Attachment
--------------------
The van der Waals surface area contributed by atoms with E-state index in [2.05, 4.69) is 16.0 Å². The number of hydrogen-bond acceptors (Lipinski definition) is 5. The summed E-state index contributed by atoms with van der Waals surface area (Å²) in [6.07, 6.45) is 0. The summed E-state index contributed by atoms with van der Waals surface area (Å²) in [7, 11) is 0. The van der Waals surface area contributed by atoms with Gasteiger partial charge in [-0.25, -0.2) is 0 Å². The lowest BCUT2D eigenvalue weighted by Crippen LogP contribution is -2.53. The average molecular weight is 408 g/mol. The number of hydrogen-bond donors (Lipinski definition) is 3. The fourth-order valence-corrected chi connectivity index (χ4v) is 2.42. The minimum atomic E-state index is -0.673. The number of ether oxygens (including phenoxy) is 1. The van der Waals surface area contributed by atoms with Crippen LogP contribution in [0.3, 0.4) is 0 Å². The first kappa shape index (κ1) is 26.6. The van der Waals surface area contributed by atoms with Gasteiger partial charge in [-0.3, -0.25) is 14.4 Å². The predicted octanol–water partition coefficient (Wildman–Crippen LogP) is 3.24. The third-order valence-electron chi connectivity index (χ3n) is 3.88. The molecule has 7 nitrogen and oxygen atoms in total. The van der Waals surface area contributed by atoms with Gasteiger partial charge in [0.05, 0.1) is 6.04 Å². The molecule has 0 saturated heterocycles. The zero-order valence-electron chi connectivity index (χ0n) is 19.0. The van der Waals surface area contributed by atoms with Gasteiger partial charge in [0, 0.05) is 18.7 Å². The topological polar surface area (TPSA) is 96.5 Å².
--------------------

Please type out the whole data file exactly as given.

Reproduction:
The van der Waals surface area contributed by atoms with E-state index in [2.05, 4.69) is 16.0 Å². The number of hydrogen-bond acceptors (Lipinski definition) is 5. The summed E-state index contributed by atoms with van der Waals surface area (Å²) in [6.07, 6.45) is 0. The summed E-state index contributed by atoms with van der Waals surface area (Å²) in [7, 11) is 0. The van der Waals surface area contributed by atoms with Gasteiger partial charge in [-0.25, -0.2) is 0 Å². The lowest BCUT2D eigenvalue weighted by Crippen LogP contribution is -2.53. The average molecular weight is 408 g/mol. The number of hydrogen-bond donors (Lipinski definition) is 3. The fourth-order valence-corrected chi connectivity index (χ4v) is 2.42. The minimum atomic E-state index is -0.673. The number of ether oxygens (including phenoxy) is 1. The van der Waals surface area contributed by atoms with Crippen LogP contribution in [0.3, 0.4) is 0 Å². The first kappa shape index (κ1) is 26.6. The van der Waals surface area contributed by atoms with Gasteiger partial charge in [-0.3, -0.25) is 14.4 Å². The predicted octanol–water partition coefficient (Wildman–Crippen LogP) is 3.24. The third-order valence-electron chi connectivity index (χ3n) is 3.88. The molecule has 7 nitrogen and oxygen atoms in total. The van der Waals surface area contributed by atoms with Gasteiger partial charge in [0.05, 0.1) is 6.04 Å². The molecule has 0 saturated heterocycles. The zero-order valence-electron chi connectivity index (χ0n) is 19.0. The van der Waals surface area contributed by atoms with Gasteiger partial charge in [0, 0.05) is 18.7 Å². The topological polar surface area (TPSA) is 96.5 Å².